ONTAP Discussions

How secure WAFL really is?

JFM

Hi, 

My question may sound like I'm a newbie, but I'll ask it anyway. 

 

Suppose a 100 GB thin Flexvol sits on an aggregate to serve as an iSCSI volume (VolumeA). 10% of this volume is occupied with user files and snapshots. A sysadmin deletes the volume. The next day, another volume is created on the same aggregate (VolumeB) and presented as an iSCSI LUN to a new Linux server. A clever Linux guy wants to peek a the volume at the first few blocks of the LUN using DD or some other similar techniques. 

 

What are the chances that OnTap will return a block that was previously used by the first volume that was deleted?

 

(suppose there is no encryption in use in that system). 

 

Thank you for educating me!

Presales SE at ESI Technologies
1 ACCEPTED SOLUTION

ttran

Hello @JFM ,

 

The scenario you are concerned about cannot exist as there are multiple checks and balances in place to ensure data integrity and if data integrity is ever compromised, the default bahavior will be to induce a PANIC to avoid/prevent any data inconsistencies. Even in a scenario where bits are flipped due to failing physical components, the previously used block won't pass checksum verification resulting in RAID to recalculate the intended payload, respond to the client, then attempt to re-write to the misbehaving block, and if that fails then the block will be marked bad. Furthermore, if RAID can't correct the block and the block is what's considered "User Data", i.e. any data that lives within a LUN, then the entire file will become inaccessible from the host side and will require manual delete and recreate from the host to rectify the issue. The reason being the host OS controls the filesystem and the individual files that live within a LUN. Lastly, as previously mentioned ONTAP will PANIC to pass control over to the HA Partner, as it is highly unlikely both controllers in a HA pair will exhibit the same bit flipping issue.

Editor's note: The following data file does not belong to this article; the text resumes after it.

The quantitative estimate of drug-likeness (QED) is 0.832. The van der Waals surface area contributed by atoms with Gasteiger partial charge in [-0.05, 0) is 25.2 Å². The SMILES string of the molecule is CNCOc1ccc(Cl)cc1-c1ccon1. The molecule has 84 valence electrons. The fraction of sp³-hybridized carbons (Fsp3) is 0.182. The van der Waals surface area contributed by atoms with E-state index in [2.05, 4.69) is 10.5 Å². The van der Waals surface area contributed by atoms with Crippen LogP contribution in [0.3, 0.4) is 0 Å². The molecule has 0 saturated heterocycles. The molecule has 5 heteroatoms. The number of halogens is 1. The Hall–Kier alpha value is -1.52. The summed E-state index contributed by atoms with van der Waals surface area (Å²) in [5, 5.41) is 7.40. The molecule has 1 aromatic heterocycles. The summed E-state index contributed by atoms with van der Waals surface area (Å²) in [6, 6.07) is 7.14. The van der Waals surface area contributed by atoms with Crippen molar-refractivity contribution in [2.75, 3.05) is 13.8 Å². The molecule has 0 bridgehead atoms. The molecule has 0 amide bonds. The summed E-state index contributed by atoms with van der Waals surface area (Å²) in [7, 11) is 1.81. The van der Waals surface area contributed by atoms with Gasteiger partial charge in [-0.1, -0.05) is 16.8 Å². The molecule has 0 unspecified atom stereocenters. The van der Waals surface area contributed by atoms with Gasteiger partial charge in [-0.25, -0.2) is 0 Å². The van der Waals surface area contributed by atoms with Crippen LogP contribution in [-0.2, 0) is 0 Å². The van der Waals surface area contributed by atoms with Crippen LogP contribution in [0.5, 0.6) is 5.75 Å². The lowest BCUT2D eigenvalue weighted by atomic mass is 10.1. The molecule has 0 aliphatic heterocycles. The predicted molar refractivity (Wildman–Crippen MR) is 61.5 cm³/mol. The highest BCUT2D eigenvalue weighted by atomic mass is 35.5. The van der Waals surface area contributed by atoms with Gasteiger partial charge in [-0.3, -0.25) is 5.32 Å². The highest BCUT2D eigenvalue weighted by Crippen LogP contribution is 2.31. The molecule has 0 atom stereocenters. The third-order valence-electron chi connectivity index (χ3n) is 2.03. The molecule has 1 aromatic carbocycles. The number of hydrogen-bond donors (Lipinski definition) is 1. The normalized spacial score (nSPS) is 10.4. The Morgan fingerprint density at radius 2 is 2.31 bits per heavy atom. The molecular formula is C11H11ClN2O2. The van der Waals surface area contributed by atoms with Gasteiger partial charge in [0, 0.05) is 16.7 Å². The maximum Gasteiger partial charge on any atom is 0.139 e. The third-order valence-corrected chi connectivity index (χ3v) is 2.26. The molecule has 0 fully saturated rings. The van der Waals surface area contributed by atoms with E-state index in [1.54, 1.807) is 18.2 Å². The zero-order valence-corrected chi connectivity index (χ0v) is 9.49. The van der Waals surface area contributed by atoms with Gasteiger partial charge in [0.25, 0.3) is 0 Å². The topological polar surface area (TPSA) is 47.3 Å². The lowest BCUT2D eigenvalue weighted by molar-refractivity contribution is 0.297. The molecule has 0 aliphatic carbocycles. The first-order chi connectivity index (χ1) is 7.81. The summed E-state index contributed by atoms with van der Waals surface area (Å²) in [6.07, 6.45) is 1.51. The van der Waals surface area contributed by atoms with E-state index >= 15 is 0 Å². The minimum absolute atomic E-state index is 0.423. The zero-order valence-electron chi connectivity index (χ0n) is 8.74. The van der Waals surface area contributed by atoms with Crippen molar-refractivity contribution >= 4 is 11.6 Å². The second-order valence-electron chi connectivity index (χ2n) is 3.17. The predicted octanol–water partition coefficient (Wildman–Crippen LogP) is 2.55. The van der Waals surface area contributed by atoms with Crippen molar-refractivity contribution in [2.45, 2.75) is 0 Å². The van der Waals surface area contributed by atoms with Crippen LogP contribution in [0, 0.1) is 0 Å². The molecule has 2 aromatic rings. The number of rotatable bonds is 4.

Adding encryption will add another layer of checks and balances.

 

 

Regards,

 

Team NetApp

Team NetApp

View solution in original post

4 REPLIES 4

hmoubara

JFM

Well, it is certainly interesting but it's hard for me to deduce a definitive answer from it. 

Presales SE at ESI Technologies

aladd

Adding to this information, for a LUN to be accessible, mapping has to exist within ONTAP. by deleting the volume containing the LUN, the mapping is removed as well.

logical block and physical block allocation when attempting to read the  same would be affected as well. No access would be available to the deleted volume.

ttran

Hello @JFM ,

 

The scenario you are concerned about cannot exist as there are multiple checks and balances in place to ensure data integrity and if data integrity is ever compromised, the default bahavior will be to induce a PANIC to avoid/prevent any data inconsistencies. Even in a scenario where bits are flipped due to failing physical components, the previously used block won't pass checksum verification resulting in RAID to recalculate the intended payload, respond to the client, then attempt to re-write to the misbehaving block, and if that fails then the block will be marked bad. Furthermore, if RAID can't correct the block and the block is what's considered "User Data", i.e. any data that lives within a LUN, then the entire file will become inaccessible from the host side and will require manual delete and recreate from the host to rectify the issue. The reason being the host OS controls the filesystem and the individual files that live within a LUN. Lastly, as previously mentioned ONTAP will PANIC to pass control over to the HA Partner, as it is highly unlikely both controllers in a HA pair will exhibit the same bit flipping issue.

 

Adding encryption will add another layer of checks and balances.

 

 

Regards,

 

Team NetApp

Team NetApp
Public